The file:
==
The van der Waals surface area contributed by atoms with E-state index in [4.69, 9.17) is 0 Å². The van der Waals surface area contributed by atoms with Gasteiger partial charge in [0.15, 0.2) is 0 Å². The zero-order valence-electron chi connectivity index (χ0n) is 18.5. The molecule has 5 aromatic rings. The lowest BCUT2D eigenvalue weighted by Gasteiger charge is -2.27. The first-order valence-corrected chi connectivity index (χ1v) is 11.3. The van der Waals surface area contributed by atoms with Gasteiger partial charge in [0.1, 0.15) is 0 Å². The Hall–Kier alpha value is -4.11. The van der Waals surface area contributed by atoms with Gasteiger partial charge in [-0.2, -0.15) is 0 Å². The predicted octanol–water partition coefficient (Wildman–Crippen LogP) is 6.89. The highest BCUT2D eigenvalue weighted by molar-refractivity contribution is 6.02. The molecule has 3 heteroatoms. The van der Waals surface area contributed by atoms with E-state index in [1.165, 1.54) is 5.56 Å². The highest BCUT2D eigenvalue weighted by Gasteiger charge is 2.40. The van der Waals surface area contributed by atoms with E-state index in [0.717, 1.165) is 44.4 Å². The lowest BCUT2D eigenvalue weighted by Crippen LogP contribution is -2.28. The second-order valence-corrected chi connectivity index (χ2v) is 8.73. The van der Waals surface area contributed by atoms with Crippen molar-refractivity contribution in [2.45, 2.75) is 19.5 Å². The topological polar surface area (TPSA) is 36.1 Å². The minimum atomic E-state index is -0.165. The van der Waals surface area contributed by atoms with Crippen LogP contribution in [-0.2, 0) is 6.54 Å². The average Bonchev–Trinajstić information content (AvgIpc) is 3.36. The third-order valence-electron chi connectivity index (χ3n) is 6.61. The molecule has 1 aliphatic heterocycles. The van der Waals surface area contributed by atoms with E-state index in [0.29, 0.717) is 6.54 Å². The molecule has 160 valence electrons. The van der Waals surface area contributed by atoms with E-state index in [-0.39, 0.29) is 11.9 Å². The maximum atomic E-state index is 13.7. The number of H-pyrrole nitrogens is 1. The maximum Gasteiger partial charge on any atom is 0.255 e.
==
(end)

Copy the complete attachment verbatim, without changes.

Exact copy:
The van der Waals surface area contributed by atoms with E-state index in [4.69, 9.17) is 0 Å². The van der Waals surface area contributed by atoms with Gasteiger partial charge in [0.15, 0.2) is 0 Å². The zero-order valence-electron chi connectivity index (χ0n) is 18.5. The molecule has 5 aromatic rings. The lowest BCUT2D eigenvalue weighted by Gasteiger charge is -2.27. The first-order valence-corrected chi connectivity index (χ1v) is 11.3. The van der Waals surface area contributed by atoms with Gasteiger partial charge in [0.1, 0.15) is 0 Å². The Hall–Kier alpha value is -4.11. The van der Waals surface area contributed by atoms with Gasteiger partial charge in [-0.2, -0.15) is 0 Å². The predicted octanol–water partition coefficient (Wildman–Crippen LogP) is 6.89. The highest BCUT2D eigenvalue weighted by molar-refractivity contribution is 6.02. The molecule has 3 heteroatoms. The van der Waals surface area contributed by atoms with E-state index in [1.165, 1.54) is 5.56 Å². The highest BCUT2D eigenvalue weighted by Gasteiger charge is 2.40. The van der Waals surface area contributed by atoms with E-state index in [0.717, 1.165) is 44.4 Å². The lowest BCUT2D eigenvalue weighted by Crippen LogP contribution is -2.28. The second-order valence-corrected chi connectivity index (χ2v) is 8.73. The van der Waals surface area contributed by atoms with Crippen molar-refractivity contribution in [2.45, 2.75) is 19.5 Å². The topological polar surface area (TPSA) is 36.1 Å². The minimum atomic E-state index is -0.165. The van der Waals surface area contributed by atoms with Crippen LogP contribution in [-0.2, 0) is 6.54 Å². The average Bonchev–Trinajstić information content (AvgIpc) is 3.36. The third-order valence-electron chi connectivity index (χ3n) is 6.61. The molecule has 1 aliphatic heterocycles. The van der Waals surface area contributed by atoms with E-state index in [0.29, 0.717) is 6.54 Å². The molecule has 160 valence electrons. The van der Waals surface area contributed by atoms with E-state index in [-0.39, 0.29) is 11.9 Å². The maximum atomic E-state index is 13.7. The number of H-pyrrole nitrogens is 1. The maximum Gasteiger partial charge on any atom is 0.255 e.